Mark Twain said it best. "There are liars, damn liars and then there’s statistics." Yet, how would we live without all those number crunchers in a country as big and complex as the United States? This is particularly true when it comes to getting a handle on manufacturing trends. For example:
• Unemployment is up. The economy "lost" over 300,000 non-agricultural jobs in February. That's the biggest drop since 9/11. It compares to some 160,000 in January. Many economists are worried that the recovery is stalling.
• Productivity, however, has continued to climb throughput the recession we officially left a year ago. In fact, U.S. productivity in manufacturing remains among the very top among industrial countries in the world.
• Millions of people are still trying to enter the country - legally and otherwise, according to the Census Bureau. They say the huge increases in immigrants that characterized the 1990s is continuing. The number of foreign born people in the country increased by around 2.5 million in the two years from March of 2000 to 2002. That's actually a higher rate of growth than the 90s.
Now I'm not sure what Mr. Twain might say about all of the above, but I think I see a lot of good news in those numbers. First, the "lost jobs" number. That 300,000 might include a lot of reservists who have been called up, I’m told. And, even with that number of layoffs, the unemployment rate, well under six percent, remains well under other recession-ending periods. It was nearly eight percent in 1991. Those numbers also mean some 94 percent of us are still plugging away on the job.
Productivity, however, is no mystery at all. In fact, if we were not all so worried and preoccupied with the international situation, we’d be bragging about our output per man-hour. It's stupendous, and it keeps going up in our manufacturing sector. Investments made a few years ago are paying off big for manufacturers.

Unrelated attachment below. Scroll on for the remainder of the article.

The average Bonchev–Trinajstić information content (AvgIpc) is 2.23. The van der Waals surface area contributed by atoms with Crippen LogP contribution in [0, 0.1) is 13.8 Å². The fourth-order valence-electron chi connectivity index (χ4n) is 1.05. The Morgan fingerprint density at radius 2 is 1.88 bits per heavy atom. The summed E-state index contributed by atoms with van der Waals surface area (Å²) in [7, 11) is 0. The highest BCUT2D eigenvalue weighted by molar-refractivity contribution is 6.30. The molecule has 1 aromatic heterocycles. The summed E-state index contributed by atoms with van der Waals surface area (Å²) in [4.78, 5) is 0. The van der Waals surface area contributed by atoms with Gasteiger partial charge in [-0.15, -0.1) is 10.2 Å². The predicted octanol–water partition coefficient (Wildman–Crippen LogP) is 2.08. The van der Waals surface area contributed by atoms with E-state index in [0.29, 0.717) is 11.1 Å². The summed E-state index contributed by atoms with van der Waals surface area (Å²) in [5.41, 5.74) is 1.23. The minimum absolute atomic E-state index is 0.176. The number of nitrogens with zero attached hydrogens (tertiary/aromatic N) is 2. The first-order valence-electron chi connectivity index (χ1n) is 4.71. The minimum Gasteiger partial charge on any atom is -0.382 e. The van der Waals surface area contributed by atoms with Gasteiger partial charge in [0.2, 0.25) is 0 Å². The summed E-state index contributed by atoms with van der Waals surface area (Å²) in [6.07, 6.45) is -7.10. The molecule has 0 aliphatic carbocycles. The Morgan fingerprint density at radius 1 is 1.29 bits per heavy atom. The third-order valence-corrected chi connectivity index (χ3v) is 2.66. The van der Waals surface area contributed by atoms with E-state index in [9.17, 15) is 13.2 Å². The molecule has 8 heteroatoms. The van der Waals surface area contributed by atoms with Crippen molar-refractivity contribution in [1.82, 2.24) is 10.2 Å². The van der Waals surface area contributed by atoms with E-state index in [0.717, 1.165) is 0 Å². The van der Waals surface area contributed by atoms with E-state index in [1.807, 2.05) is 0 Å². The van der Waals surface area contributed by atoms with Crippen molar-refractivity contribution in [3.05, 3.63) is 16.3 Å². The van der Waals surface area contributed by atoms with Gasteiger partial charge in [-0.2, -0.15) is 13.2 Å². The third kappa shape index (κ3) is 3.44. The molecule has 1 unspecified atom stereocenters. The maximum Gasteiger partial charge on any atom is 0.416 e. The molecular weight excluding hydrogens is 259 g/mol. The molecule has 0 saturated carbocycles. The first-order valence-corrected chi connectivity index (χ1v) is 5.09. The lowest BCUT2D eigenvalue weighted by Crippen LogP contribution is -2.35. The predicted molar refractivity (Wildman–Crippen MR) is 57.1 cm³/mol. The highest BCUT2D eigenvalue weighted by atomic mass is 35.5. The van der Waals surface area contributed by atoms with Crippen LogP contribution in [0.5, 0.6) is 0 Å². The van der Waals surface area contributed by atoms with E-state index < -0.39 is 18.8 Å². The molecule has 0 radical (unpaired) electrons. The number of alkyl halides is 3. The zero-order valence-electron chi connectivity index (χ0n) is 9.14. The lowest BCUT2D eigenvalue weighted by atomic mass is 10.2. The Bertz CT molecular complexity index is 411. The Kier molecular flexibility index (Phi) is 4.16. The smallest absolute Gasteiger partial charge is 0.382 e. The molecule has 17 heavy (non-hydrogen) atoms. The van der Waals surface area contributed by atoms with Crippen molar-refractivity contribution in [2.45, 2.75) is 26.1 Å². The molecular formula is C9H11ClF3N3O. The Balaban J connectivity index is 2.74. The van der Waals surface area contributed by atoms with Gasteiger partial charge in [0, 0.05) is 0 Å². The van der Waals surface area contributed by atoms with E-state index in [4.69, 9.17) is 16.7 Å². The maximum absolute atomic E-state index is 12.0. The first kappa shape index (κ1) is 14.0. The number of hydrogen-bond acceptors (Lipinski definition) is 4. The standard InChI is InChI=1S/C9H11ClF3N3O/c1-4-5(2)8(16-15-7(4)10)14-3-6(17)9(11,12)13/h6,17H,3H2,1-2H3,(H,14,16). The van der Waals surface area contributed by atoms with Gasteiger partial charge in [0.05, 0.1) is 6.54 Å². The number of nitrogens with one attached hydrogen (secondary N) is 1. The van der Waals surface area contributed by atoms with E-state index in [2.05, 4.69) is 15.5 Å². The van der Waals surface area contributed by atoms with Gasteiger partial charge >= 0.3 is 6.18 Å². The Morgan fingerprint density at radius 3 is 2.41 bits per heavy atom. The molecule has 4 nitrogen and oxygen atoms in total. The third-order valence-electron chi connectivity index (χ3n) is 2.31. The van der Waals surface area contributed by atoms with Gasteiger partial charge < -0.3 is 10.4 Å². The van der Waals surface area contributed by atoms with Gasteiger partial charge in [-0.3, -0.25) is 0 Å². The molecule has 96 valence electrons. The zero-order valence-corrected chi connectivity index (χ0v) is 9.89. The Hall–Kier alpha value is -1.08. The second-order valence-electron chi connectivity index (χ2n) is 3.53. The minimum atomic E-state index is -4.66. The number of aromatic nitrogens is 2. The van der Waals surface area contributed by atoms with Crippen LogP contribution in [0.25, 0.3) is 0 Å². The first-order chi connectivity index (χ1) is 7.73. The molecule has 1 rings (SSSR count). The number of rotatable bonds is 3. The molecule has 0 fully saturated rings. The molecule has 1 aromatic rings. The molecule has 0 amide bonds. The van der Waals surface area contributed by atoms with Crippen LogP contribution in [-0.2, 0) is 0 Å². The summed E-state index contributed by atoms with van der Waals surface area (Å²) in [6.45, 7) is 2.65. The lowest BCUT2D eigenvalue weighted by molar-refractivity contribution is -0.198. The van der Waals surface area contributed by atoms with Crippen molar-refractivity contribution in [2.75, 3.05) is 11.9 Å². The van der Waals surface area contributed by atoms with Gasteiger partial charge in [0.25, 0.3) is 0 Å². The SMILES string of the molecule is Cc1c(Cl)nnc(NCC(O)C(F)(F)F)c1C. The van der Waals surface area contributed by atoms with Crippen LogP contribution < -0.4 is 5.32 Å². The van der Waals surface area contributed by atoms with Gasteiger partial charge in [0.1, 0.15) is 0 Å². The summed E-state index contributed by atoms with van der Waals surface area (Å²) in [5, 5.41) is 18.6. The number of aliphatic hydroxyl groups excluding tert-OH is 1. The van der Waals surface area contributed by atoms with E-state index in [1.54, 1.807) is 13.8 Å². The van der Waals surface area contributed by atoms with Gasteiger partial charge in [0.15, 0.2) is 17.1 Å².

And, finally, all those new people pouring into the country. I know many of you are concerned that there may be a terrorist element in that number. So am I. However, the vast majority of those new Americans, legal and otherwise, are coming here because of opportunity. They come here even though the employment situation may be worsening and the jobs they find will be menial and poor paying by our standards. They come here because, from their point of view, the statistics are terrific.
Over the next many months we may be involved in very difficult times militarily. We may be in for some shocks, some ugly events. But, behind our actions overseas and our discussions at home we can all be confident about a few things.
One is that America's industrial might can provide for all and any military needs. The past decade’s advances in manufacturing technology and systems as well as productivity mean that we will, once again, amaze the world with our ability to develop and deliver.
Recent developments in material handling technology and systems were on display at ProMat, and they were proof positive that when it comes to the factory floor, the technology revolution is continuing. Equipment and systems investments made today will be part of the productivity and quality numbers coming out in the near future.
Consider what we've been through. The economy and the American people have past through some terrific shocks in the past two years. Horribly successful terrorists in New York, hypocrisy and corruption in top business management, and a burst bubble worth trillions in stock market speculation; any one of these would bring down most governments. We have moved on and we are, in typical American fashion, arguing and working our way to solutions.
Then there's the biggest source of optimism I can find anywhere in the world. That's how people vote — with their feet and their futures. Millions of poor people are trying to enter into this wonderful American world of ours. They've lived elsewhere. They know. They don’t need any statistics to make their decisions. Their bet is on us. So is mine. email@example.com